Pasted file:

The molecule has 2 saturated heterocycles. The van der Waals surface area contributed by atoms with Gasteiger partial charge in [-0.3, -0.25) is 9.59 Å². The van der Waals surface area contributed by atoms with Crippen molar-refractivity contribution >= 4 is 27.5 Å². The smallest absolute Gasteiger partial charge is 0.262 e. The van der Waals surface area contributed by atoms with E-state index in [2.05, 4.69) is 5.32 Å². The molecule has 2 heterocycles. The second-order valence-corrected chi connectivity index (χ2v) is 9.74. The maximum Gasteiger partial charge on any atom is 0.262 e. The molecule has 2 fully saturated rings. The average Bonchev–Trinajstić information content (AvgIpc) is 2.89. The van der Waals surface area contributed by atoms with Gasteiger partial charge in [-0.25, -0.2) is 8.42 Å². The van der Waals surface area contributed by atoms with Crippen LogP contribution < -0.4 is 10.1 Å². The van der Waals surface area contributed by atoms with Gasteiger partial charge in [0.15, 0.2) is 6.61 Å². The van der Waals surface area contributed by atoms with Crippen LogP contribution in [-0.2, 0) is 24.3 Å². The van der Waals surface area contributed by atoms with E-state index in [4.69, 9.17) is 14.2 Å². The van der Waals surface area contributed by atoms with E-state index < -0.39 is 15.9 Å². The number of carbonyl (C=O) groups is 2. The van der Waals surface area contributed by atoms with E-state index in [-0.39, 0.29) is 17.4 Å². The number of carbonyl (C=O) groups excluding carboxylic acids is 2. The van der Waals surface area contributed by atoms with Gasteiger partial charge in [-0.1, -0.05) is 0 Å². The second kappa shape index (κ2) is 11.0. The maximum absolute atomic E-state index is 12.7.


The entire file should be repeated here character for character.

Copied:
The molecule has 2 saturated heterocycles. The van der Waals surface area contributed by atoms with Gasteiger partial charge in [-0.3, -0.25) is 9.59 Å². The van der Waals surface area contributed by atoms with Crippen molar-refractivity contribution >= 4 is 27.5 Å². The smallest absolute Gasteiger partial charge is 0.262 e. The van der Waals surface area contributed by atoms with E-state index in [2.05, 4.69) is 5.32 Å². The molecule has 2 heterocycles. The second-order valence-corrected chi connectivity index (χ2v) is 9.74. The maximum Gasteiger partial charge on any atom is 0.262 e. The molecule has 2 fully saturated rings. The average Bonchev–Trinajstić information content (AvgIpc) is 2.89. The van der Waals surface area contributed by atoms with Gasteiger partial charge in [-0.25, -0.2) is 8.42 Å². The van der Waals surface area contributed by atoms with Crippen LogP contribution < -0.4 is 10.1 Å². The van der Waals surface area contributed by atoms with Gasteiger partial charge in [0.15, 0.2) is 6.61 Å². The van der Waals surface area contributed by atoms with Crippen LogP contribution in [-0.2, 0) is 24.3 Å². The van der Waals surface area contributed by atoms with E-state index in [4.69, 9.17) is 14.2 Å². The van der Waals surface area contributed by atoms with E-state index < -0.39 is 15.9 Å². The number of carbonyl (C=O) groups is 2. The van der Waals surface area contributed by atoms with E-state index in [-0.39, 0.29) is 17.4 Å². The number of carbonyl (C=O) groups excluding carboxylic acids is 2. The van der Waals surface area contributed by atoms with Gasteiger partial charge in [-0.1, -0.05) is 0 Å². The second kappa shape index (κ2) is 11.0. The maximum absolute atomic E-state index is 12.7.